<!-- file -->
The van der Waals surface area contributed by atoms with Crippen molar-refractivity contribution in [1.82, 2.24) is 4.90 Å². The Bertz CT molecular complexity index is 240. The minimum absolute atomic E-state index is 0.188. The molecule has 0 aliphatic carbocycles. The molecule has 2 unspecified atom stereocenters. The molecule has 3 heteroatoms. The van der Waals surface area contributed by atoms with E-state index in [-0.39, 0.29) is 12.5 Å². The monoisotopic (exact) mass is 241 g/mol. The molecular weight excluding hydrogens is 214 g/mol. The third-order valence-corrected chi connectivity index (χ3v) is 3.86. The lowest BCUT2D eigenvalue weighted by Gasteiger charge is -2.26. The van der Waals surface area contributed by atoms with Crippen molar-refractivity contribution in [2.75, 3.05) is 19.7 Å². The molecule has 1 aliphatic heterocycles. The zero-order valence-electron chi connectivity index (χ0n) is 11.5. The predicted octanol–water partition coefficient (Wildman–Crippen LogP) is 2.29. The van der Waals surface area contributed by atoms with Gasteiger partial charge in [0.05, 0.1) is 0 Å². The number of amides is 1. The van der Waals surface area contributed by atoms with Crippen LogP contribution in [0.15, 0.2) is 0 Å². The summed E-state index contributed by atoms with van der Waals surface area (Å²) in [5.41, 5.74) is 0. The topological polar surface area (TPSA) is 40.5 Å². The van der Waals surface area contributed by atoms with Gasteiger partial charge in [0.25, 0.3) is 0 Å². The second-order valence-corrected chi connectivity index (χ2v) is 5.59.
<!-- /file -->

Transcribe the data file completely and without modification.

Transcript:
The van der Waals surface area contributed by atoms with Crippen molar-refractivity contribution in [1.82, 2.24) is 4.90 Å². The Bertz CT molecular complexity index is 240. The minimum absolute atomic E-state index is 0.188. The molecule has 0 aliphatic carbocycles. The molecule has 2 unspecified atom stereocenters. The molecule has 3 heteroatoms. The van der Waals surface area contributed by atoms with E-state index in [-0.39, 0.29) is 12.5 Å². The monoisotopic (exact) mass is 241 g/mol. The molecular weight excluding hydrogens is 214 g/mol. The third-order valence-corrected chi connectivity index (χ3v) is 3.86. The lowest BCUT2D eigenvalue weighted by Gasteiger charge is -2.26. The van der Waals surface area contributed by atoms with Crippen molar-refractivity contribution in [2.75, 3.05) is 19.7 Å². The molecule has 1 aliphatic heterocycles. The zero-order valence-electron chi connectivity index (χ0n) is 11.5. The predicted octanol–water partition coefficient (Wildman–Crippen LogP) is 2.29. The van der Waals surface area contributed by atoms with Gasteiger partial charge in [0.05, 0.1) is 0 Å². The number of amides is 1. The van der Waals surface area contributed by atoms with Crippen LogP contribution in [0.15, 0.2) is 0 Å². The summed E-state index contributed by atoms with van der Waals surface area (Å²) in [5.41, 5.74) is 0. The topological polar surface area (TPSA) is 40.5 Å². The van der Waals surface area contributed by atoms with Gasteiger partial charge in [0.25, 0.3) is 0 Å². The second-order valence-corrected chi connectivity index (χ2v) is 5.59.